A previous study by Temple et al. characterised the viscoelastic properties of human articular cartilage and revealed that this tissue behaves in a frequency-dependent manner, fitting a logarithmic function, thus supporting the findings of this study [4]. They reported storage and loss moduli for articular cartilage from human femoral heads to be 31.9–43.3 MPa and 5.3–8.5 MPa respectively. This is in line with reported mean storage and loss moduli in the present analysis of 34.4 ± 3.35 MPa and 6.17 ± 0.48 MPa respectively. In addition, Jeffrey & Aspden [35] calculated a ‘dynamic’ modulus for human articular cartilage from femoral heads by applying an impact load. The resulting dynamic modulus of human articular cartilage at stresses of 10 MPa and 23 MPa was reported to be 64 ± 13 MPa and 85.1 ± 4.9 MPa respectively. This is higher than the values reported for cartilage storage modulus in this study, although it is important to note that the induced stresses applied by Jeffrey & Aspden [35] were much higher, and higher stress is known to increase the storage modulus [13]. The present study has demonstrated that both storage and loss modulus for cartilage increase with increasing frequency. Notably, more energy is stored by both cartilage and bone tissues than is dissipated, with the effect most apparent at higher frequencies. It was determined that E” was an order of magnitude lower than E’ for bone across all frequencies tested. Similarly, E” for cartilage was lower than E’ between 1 and 90 Hz, as confirmed by other authors [4]. A small subset of the population is known to have high heel-strike rise times during gait, which induce forces at high frequencies (as high as 92 Hz) on the lower limbs [3]. Initially hypothesised by Radin et al. [36], high-frequency loading on the lower limbs has been identified as a marker of early onset osteoarthritis (OA), a degenerative disease that results in cartilage loss [37]. This study demonstrated increased energy storage for both cartilage and bone at higher frequencies, with energy dissipation determined to be an order of magnitude lower than energy storage. This behaviour could be a contributing factor to disease progression due to damaging stress concentrations. This is significant, as subchondral bone tissue in particular is likely to incur damage due to its increased ability to store energy yet decreased ability to dissipate it. However, as bone has a higher regenerative capacity than cartilage [38], this may be a mechanism for preventing cartilage damage, as the bone is more readily able to heal.

Bovine articular cartilage is considered a good model for human articular cartilage, as it displays similar trends in viscoelastic properties [4]. A recent study by Fell et al. [19] determined the viscoelastic properties of bovine cartilage and subchondral bone. They reported mean storage and loss moduli of bovine cartilage to be 45 MPa and 5.5 MPa respectively, whilst isolated bovine subchondral bone was found to have a mean storage modulus of 110 MPa and a mean loss modulus of 5 MPa. The storage modulus for bovine cartilage was therefore 1.3 times higher than isolated human cartilage in this study, which had a mean of 34.4 MPa. However, the bovine storage moduli for bone and loss moduli for cartilage reported by Fell et al. [19] were found to be lower than the respective results for the isolated human specimens in this study, though in the same order of magnitude. A possible reason for this is that the bovine tissues were obtained from the knee joint, whereas the human specimens were from the hip. Therefore, anatomical region is important when investigating and comparing the mechanical properties of osteochondral tissues.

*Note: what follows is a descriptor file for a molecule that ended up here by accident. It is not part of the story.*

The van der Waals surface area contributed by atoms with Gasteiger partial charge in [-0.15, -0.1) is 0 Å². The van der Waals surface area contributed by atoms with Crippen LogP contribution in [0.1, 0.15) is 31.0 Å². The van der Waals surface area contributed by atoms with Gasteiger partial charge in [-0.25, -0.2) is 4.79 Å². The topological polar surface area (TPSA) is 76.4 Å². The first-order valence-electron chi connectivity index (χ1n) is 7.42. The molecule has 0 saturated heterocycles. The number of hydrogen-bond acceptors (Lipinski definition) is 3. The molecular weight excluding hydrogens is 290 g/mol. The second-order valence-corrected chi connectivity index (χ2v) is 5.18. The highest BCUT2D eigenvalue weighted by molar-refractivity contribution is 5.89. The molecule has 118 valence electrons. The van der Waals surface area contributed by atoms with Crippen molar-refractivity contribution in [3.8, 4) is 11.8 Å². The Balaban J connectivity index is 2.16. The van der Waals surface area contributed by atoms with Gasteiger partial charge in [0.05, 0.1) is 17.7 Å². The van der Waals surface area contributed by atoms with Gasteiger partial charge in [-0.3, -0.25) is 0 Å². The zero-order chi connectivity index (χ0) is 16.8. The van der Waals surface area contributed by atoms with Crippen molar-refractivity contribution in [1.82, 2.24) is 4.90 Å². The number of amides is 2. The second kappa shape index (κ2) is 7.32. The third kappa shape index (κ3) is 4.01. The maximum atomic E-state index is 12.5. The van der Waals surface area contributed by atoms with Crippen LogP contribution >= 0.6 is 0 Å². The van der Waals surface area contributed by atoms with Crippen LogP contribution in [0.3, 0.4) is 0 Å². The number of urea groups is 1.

Similar trends to the results in the present study were displayed by Fell et al. [19] for cartilage and bone storage and loss moduli (1–90 Hz). Of note, the loss modulus trends found in bovine tissue were also evident in human tissue (Fig. 3b). Whilst the trends were similar for bovine and human osteochondral tissue, Fell et al. evidenced a ‘crossover’ of the cartilage and bone loss modulus values [19]. At 1 Hz, bone had a higher loss modulus than cartilage, but at frequencies above 8 Hz this was reversed with cartilage samples exhibiting a higher loss modulus than bone. The authors suggested this might be a mechanism to prevent cartilage damage, as cartilage will dissipate more energy than bone under high-frequency loading. However, this trend was not noted in human osteochondral tissue, where bone had a higher loss modulus than cartilage at all frequencies tested (Fig. 3b). This data raises the hypothesis that cartilage damage in OA patients could be due to an inability of cartilage to dissipate energy into the bone under high-frequency loading, but further experimental work would be required to evidence this. A comparison of the trends seen here with Fell et al. demonstrates the importance of studying human osteochondral tissue since it is clear that animal models do not always display the same trends [4]. The present study is the first to report viscoelastic properties of human articular cartilage, subchondral bone, and the osteochondral core using Dynamic Mechanical Analysis.